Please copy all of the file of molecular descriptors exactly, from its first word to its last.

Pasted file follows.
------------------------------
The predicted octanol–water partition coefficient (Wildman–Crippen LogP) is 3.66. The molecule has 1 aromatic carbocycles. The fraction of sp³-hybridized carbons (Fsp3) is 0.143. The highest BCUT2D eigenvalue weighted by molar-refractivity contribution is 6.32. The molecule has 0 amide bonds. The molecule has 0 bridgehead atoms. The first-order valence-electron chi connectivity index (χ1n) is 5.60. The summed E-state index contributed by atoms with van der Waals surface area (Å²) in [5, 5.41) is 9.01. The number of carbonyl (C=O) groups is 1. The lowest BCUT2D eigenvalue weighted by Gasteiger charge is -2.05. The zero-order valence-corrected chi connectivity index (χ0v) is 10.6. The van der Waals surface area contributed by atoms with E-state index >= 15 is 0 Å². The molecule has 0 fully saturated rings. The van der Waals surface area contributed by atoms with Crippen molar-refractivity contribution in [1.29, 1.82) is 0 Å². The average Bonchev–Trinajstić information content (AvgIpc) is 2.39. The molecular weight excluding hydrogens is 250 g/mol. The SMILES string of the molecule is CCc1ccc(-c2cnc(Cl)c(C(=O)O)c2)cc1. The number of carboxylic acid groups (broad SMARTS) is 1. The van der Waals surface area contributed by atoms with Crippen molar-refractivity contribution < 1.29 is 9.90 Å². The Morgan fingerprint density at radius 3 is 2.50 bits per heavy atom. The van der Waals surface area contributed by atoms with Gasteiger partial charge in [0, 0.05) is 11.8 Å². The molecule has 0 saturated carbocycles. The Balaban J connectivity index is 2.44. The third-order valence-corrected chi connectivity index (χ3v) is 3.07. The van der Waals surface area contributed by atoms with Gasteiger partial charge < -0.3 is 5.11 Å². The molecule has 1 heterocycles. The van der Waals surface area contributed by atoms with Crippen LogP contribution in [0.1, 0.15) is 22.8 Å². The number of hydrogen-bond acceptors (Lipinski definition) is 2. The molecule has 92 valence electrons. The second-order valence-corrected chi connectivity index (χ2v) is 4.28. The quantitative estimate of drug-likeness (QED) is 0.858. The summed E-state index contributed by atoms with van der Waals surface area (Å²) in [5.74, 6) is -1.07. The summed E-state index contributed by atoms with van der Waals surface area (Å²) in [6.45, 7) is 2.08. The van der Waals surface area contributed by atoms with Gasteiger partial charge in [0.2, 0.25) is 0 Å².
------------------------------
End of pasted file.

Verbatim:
The predicted octanol–water partition coefficient (Wildman–Crippen LogP) is 3.66. The molecule has 1 aromatic carbocycles. The fraction of sp³-hybridized carbons (Fsp3) is 0.143. The highest BCUT2D eigenvalue weighted by molar-refractivity contribution is 6.32. The molecule has 0 amide bonds. The molecule has 0 bridgehead atoms. The first-order valence-electron chi connectivity index (χ1n) is 5.60. The summed E-state index contributed by atoms with van der Waals surface area (Å²) in [5, 5.41) is 9.01. The number of carbonyl (C=O) groups is 1. The lowest BCUT2D eigenvalue weighted by Gasteiger charge is -2.05. The zero-order valence-corrected chi connectivity index (χ0v) is 10.6. The van der Waals surface area contributed by atoms with E-state index >= 15 is 0 Å². The molecule has 0 fully saturated rings. The van der Waals surface area contributed by atoms with Crippen molar-refractivity contribution in [1.29, 1.82) is 0 Å². The average Bonchev–Trinajstić information content (AvgIpc) is 2.39. The molecular weight excluding hydrogens is 250 g/mol. The SMILES string of the molecule is CCc1ccc(-c2cnc(Cl)c(C(=O)O)c2)cc1. The number of carboxylic acid groups (broad SMARTS) is 1. The van der Waals surface area contributed by atoms with Crippen molar-refractivity contribution < 1.29 is 9.90 Å². The Morgan fingerprint density at radius 3 is 2.50 bits per heavy atom. The van der Waals surface area contributed by atoms with Gasteiger partial charge in [0, 0.05) is 11.8 Å². The molecule has 0 saturated carbocycles. The Balaban J connectivity index is 2.44. The third-order valence-corrected chi connectivity index (χ3v) is 3.07. The van der Waals surface area contributed by atoms with Gasteiger partial charge < -0.3 is 5.11 Å². The molecule has 1 heterocycles. The van der Waals surface area contributed by atoms with Crippen LogP contribution in [0.1, 0.15) is 22.8 Å². The number of hydrogen-bond acceptors (Lipinski definition) is 2. The molecule has 92 valence electrons. The second-order valence-corrected chi connectivity index (χ2v) is 4.28. The quantitative estimate of drug-likeness (QED) is 0.858. The summed E-state index contributed by atoms with van der Waals surface area (Å²) in [5.74, 6) is -1.07. The summed E-state index contributed by atoms with van der Waals surface area (Å²) in [6.45, 7) is 2.08. The van der Waals surface area contributed by atoms with Gasteiger partial charge in [0.2, 0.25) is 0 Å².